Cost:

Cost:

£11.75 per 25kg bag

£6.71/sheet

Quantity needed:

122 bags

Quantity needed:

28 sheets

Total cost:

£1433.50

Total cost:

£961.55


Material Cultures

Process & testing

Clay Testing Our first experiments with the clay plaster were mainly concerned with textural finishes and testing the colours. The main problem we experienced throughout the course of testing has been cracks showing in the clay. Traditionally this is solved by adding ingredients to the clay mix to bind it better, such as courser sand aggregates or hair.

Colour Test: Clay plaster mix with ash to provide the grey colour. A thin layer applied with a washing motion onto an unprepped MDF board.

Colour Test: Clay plaster mix with brick dust to provide the reddish colour. A thicker layer applied with a spreading motion onto an unprepped MDF board.

Texture Test: Red clay plaster mix applied as a rough, random layer with a small plastering spatula onto unprepped MDF board.

Texture Test: Ash clay plaster mixed with hemp shiv and applied as a thick layer directly onto an untreated MDF board.

Texture Test: Ash clay plaster mix applied as a thick layer directly onto a hempcrete block.


Clay Plaster Render

67

Testing: Pre-mixed clay plaster was provided by HG Matthews in order to make our testing process easier and more efficient and ensure the ratios of sand to clay were accurate.

Testing: We then set out doing preliminary tests with the various mixes onto MDF board, just to get a feel of the material and the potentials it has. Results of these tests are documented on the opposing page.

Mock-Up: The clay render on the final design will be applied directly onto hempcrete, but due to the absence of hempcrete blocks to experiment on the mock-up required coating MDF boards in a jute scrim in order for the clay to stick onto the boards.

Mock-Up: We then mixed together the pre-mixed clays and layered them over the scrim in order to experiment with colour and texture,

Mock-Up: After the base layer has been left to set, top layers can be applied. Here we experimented using mainly plaster tools with a ‘blob it on’ technique.

Mock-Up: The thicker top layer allows for experimentation with application in order to create different finishing textures.

Clay Plaster Testing Team: Abby Bird Annie Dermawan


Material Cultures

Process & testing: lime render tests

The process of lime rendering requires three different coats:

very damp will take longer to harden up. Ultimately, a leather dry consistency is the aim. Top Coat: The final coat is treated much the same as the previous coats, assuming any straightening required has been carried out prior to this point. Most importantly, the thickness of the final topcoat is crucial and should not be applied any thicker than 5-7mm.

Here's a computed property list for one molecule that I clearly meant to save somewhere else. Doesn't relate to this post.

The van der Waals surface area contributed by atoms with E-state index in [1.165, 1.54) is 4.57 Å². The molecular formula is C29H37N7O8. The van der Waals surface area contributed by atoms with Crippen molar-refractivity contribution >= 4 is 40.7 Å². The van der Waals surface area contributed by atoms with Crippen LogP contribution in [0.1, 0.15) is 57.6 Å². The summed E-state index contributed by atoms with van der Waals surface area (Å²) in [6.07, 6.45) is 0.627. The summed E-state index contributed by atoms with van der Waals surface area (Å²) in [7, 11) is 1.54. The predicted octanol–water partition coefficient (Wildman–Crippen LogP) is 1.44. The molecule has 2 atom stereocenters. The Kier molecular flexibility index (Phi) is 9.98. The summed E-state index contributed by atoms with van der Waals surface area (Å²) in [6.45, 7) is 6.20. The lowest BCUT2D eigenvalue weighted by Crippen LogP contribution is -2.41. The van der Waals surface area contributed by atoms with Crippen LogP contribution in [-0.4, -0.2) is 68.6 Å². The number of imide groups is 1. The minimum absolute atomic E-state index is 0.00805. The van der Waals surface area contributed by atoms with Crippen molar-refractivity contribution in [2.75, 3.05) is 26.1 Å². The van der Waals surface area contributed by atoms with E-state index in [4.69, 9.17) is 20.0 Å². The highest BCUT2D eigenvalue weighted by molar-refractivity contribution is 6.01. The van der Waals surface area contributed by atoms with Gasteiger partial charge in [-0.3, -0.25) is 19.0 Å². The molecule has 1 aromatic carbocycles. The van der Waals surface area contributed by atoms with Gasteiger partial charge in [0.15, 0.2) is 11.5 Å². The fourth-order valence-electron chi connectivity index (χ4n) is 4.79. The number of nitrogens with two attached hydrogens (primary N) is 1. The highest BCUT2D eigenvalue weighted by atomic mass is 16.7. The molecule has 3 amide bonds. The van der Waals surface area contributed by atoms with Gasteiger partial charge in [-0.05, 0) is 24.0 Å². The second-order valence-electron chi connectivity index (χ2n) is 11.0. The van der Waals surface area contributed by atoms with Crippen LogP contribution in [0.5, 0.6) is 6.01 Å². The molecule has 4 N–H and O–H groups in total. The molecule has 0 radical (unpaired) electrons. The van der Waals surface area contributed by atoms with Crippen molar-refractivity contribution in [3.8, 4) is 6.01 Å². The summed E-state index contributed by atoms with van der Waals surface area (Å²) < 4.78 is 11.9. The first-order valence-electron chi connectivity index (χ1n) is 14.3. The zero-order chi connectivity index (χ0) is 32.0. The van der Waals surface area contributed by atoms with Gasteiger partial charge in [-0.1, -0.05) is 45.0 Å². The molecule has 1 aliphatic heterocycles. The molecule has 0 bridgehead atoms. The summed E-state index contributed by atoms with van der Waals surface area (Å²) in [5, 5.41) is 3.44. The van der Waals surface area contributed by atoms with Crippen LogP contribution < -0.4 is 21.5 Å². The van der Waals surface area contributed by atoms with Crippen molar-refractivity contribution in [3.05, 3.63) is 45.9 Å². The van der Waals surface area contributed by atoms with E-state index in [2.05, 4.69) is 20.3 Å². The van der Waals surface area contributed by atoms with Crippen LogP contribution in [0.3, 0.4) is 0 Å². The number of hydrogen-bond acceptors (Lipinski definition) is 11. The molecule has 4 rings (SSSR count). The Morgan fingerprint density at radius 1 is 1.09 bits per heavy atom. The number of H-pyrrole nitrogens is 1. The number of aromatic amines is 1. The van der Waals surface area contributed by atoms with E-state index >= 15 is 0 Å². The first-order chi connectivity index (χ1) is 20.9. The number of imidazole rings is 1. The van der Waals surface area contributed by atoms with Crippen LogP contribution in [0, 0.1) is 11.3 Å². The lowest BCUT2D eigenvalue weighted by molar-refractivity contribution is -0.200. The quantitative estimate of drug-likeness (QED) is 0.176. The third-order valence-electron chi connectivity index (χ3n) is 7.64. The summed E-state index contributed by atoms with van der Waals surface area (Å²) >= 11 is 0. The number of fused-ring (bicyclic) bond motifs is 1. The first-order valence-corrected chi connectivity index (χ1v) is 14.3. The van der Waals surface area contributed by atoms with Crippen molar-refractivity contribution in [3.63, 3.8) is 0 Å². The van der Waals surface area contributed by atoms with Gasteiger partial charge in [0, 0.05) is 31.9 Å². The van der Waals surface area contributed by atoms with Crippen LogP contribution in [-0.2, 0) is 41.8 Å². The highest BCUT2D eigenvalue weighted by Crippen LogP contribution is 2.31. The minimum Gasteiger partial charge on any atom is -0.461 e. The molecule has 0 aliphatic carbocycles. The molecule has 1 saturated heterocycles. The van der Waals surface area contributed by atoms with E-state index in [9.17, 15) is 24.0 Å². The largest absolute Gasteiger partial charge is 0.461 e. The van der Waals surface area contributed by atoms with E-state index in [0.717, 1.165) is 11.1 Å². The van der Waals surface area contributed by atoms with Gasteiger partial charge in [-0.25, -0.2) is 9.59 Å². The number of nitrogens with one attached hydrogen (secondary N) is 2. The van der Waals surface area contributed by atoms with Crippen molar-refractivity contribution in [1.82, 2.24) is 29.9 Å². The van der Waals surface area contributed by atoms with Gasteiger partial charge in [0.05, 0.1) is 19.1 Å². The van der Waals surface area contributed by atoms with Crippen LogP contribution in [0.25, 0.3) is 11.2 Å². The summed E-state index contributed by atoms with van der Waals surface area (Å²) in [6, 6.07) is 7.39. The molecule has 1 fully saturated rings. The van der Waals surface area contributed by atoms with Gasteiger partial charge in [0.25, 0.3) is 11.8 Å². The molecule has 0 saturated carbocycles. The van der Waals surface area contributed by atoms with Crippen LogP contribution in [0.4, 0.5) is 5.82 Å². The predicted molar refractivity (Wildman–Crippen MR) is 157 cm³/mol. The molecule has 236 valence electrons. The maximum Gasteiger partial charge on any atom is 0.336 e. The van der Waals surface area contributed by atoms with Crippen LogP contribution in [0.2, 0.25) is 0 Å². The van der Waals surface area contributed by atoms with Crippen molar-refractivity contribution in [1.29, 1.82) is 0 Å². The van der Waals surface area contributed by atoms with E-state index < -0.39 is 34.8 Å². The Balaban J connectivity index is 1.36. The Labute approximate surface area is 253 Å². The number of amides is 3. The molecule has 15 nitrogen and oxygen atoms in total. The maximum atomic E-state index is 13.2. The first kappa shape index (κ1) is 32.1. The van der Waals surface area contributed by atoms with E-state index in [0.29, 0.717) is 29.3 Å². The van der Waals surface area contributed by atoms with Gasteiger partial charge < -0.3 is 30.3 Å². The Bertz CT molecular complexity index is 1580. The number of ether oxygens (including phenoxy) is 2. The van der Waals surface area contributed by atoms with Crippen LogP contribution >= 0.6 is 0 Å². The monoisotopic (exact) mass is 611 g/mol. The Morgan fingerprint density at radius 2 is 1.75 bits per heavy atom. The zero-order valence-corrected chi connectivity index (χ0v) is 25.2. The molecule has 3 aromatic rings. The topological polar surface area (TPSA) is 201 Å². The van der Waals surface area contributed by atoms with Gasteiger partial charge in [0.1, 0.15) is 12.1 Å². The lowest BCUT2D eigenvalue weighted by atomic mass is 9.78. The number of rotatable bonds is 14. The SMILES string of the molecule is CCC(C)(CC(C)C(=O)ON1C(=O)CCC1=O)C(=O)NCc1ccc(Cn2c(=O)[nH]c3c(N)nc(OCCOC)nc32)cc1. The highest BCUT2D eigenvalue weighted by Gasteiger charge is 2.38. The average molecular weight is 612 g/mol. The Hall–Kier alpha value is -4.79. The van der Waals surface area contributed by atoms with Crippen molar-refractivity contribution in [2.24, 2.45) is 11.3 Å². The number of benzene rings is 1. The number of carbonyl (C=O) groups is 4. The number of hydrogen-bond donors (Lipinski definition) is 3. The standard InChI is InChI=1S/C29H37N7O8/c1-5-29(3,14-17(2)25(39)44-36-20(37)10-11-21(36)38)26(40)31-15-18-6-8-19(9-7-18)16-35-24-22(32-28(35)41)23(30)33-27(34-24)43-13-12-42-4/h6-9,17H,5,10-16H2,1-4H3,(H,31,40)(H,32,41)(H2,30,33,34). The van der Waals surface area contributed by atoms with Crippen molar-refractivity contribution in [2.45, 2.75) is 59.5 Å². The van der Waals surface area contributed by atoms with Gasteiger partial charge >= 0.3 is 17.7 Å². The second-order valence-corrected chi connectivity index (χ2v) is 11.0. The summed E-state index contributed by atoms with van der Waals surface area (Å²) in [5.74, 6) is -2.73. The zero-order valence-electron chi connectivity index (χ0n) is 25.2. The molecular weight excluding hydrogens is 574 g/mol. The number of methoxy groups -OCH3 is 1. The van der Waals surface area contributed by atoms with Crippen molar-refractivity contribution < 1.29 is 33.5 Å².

Bonding/Harl Coat: The material for a cast-on coat should be wetter than that for normal rendering and should incorporate more gritty material. Thrown on by hand, it will provide a suitable bonding coat for the scratch coat. The Straightening Coat: Should be treated the same as the first, and applied before the first coat has developed too much of a set. In normal conditions this should be about one week, but there is no hard and fast rule to the time it may take; Surfaces that are

Similarly to the clay plaster, the main thing to look out for is cracking. We will be looking to apply various textured finishes to the lime rendered sections.

Experimenting: Wet lime render mix on the left applied directly onto hempcrete block shown on the right.

Experimenting: Textural lime render study.

Experimenting: Textural lime render study.


Prototyping

69

Mock-Up: Like with the clay plaster, the lime render will be applied directly onto the hempcrete, so similarly for the mock-up we had to prepare MDF with jute scrim in order to have a surface in which to test the lime

Mock-Up: Jute scrim was applied in strips to the MDF using a watered down PVA glue mix and left to dry over night.

Making: After mixing the lime render for approx. 15-20 minutes with water the mix was then applied directly onto the scrimmed MDF boards with a layer of up to 4mm thick.

Making: The first layer of lime render is traditionally ’hurled’ onto the masonry wall. A course aggregate is advised in order for the extra layers to adhere to the surface.

Making: Close-up showing lime renders consistency and texture when applied to the boards.

Making: Full MDF board mock-up coated with thrown coat of lime render.

Lime Render Testing Team: Annie Dermawan


Material Cultures

We were initially looking into creating clay shingles in order to recreate the appearance of bricks being fired in the kilns at HG Matthews. It quite quickly became apparent that this option was unfeasible due to the complication of the process, the sheer amount of shingles that would be required to be made, and the lack of the kiln in which to fire them. Having received a relatively large amount of pallet timber from HG Matthews for free we decided to explore using it as an alternative material in order to replicate the same effect. The idea would be to dye or treat the timber in order to get the desired reddish and black colours. These prototypes were made with untreated timber.